By Liuba Seaboyer.
In the 19th century, homeopathic medicine was much more popular than today. From 1865-1900 there is a clear increase in homeopathic physicians and dispensaries paralleling industrialization. But let’s start with a better understanding of what homeopathic medicine is and how it was portrayed during this time period. Homeopathic medicine is a type of remedy that uses the supposed source of the infection, which includes minerals, plants, and sometimes animal, to help cure those with the diseases by diluting the cause with varying amounts of alcohol (Haller Jr. 2005, 69-70). From advertisements in the local Allentown newspapers, homeopathic remedies were often referred to as being a type of miracle drug; as the last result in some medical cases.
Taking a look back at homeopathic history in Allentown, the original North American Academy of the Homeopathic Healing Art (also known as the Allentown Academy) was open in Allentown from 1836-1841 (Haller Jr. 2005, 51). After the closing of the North American Academy of the Homeopathic Healing Art, there was an increase in homeopathic doctors in Philadelphia and New York due to the opening of several homeopathic medical colleges.
During this time period, homeopathic doctors increased in major cities like Philadelphia and New York. At this time, there is also a homeopathic doctor increase in Allentown with an overall population increase in the city as well. The rise in population is directly related to the industrial revolution of iron mills and silk mills. With an increase in population, comes an increase in health problems, work related accidents, and overall a call for more medical attention.
From the map in Figure 1, it can be analyzed that the introduction of homeopathic doctors to Allentown, led to an increase in practice near the center square area of Hamilton Street and 7th street (Aschbach 1870). The four doctors’ offices/dispensaries seen in the map are all near the center square and are located in the 3rd and 4th wards instead of the projects focused 1st and 6th iron wards. A possible explanation of this placement could be to cater to wealthier areas of the city unlike the iron mill areas; where people received very minimal wages and were often without incomes at certain points in the year.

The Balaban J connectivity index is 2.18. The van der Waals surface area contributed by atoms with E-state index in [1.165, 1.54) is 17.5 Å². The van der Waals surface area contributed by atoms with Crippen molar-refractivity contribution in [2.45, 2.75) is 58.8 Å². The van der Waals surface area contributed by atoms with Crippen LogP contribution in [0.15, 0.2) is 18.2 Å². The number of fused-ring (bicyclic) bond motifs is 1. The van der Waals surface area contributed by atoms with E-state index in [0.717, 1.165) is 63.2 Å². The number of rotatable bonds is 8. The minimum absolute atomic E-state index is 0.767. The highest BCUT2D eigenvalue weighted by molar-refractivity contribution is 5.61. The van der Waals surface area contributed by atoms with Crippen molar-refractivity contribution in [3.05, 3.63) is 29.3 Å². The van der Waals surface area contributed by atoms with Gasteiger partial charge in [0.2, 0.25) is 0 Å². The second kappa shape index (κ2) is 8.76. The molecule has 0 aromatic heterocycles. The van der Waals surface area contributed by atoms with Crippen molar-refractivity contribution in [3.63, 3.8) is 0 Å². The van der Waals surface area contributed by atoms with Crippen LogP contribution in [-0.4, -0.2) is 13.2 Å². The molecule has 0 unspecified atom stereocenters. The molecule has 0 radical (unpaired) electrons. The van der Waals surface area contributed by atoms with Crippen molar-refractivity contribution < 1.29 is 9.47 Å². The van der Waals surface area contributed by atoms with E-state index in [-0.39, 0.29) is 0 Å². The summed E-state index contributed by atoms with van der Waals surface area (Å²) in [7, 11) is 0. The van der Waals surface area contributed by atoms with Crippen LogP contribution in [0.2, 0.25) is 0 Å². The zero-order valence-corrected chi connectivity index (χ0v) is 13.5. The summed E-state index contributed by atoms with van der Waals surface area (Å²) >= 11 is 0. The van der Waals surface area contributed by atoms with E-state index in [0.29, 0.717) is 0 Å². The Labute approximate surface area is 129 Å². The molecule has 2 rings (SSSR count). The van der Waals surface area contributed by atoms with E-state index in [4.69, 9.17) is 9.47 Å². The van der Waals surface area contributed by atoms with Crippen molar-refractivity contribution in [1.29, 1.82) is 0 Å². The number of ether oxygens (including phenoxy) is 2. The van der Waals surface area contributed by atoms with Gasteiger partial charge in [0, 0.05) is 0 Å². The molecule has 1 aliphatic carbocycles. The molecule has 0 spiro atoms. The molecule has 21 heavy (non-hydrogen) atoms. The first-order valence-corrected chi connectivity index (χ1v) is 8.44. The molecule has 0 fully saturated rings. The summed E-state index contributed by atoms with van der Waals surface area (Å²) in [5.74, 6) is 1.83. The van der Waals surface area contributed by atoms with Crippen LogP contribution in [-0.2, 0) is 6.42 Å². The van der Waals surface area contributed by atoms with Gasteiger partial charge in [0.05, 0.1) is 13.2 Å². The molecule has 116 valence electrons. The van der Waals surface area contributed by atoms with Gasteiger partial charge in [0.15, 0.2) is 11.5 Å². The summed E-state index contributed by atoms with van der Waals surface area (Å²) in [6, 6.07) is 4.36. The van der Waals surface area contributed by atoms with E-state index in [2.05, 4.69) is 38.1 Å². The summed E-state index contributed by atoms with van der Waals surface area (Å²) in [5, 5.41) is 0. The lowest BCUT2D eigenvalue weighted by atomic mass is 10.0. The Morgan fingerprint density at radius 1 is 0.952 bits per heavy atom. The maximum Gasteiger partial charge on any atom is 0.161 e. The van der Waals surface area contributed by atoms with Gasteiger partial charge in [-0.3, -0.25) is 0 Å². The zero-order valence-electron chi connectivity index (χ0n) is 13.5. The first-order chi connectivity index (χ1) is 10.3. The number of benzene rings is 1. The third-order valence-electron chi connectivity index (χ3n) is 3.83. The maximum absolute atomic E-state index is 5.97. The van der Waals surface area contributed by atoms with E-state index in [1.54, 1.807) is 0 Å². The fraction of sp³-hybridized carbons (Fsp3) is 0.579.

Figure 1. Locations of homeopathic offices and dispensaries that resided in these locations for a period of time with an opening date between 1883-1898 (all information for plotting taken from clippings of The Allentown Democrat and The Allentown Leader).
The offices, in clockwise order stating at the easternmost office, were run by dedicated homeopathic physicians. The first office, at 34 North Seventh Street, was a combined effort of seven doctors in which several were members of the Lehigh Valley Homeopathic Medical Society (LVHMS) (The Allentown Democrat Dec/12/1883, 2). Those who were members of the LVHSM had been exposed to great knowledge of other doctors in the area, including up to date research on disease and techniques when caring for patients with disease; as well as conferences that took place in Philadelphia, Washington D.C. and other large cities. The office of Dr. F. D. Koons is located to the south on the map at 827 Walnut Street (The Allentown Democrat Sep/28/1892, 3). Next was the popup office of Dr. Ballentine, a physician from Philadelphia, at the Grand Central Hotel (The Allentown Leader Mar/31/1896, 4). At this time, Dr. Ballentine was a prominent name in the homeopathic community with the publication of two detail oriented pamphlets of diseases and homeopathic cures. Lastly, was Dr. Arthur’s Homeopathic Institute at 127 North Eighth Street and was advertised as a free dispensary on Tuesdays and Saturdays (The Allentown Democrat Nov/9/1898, 3).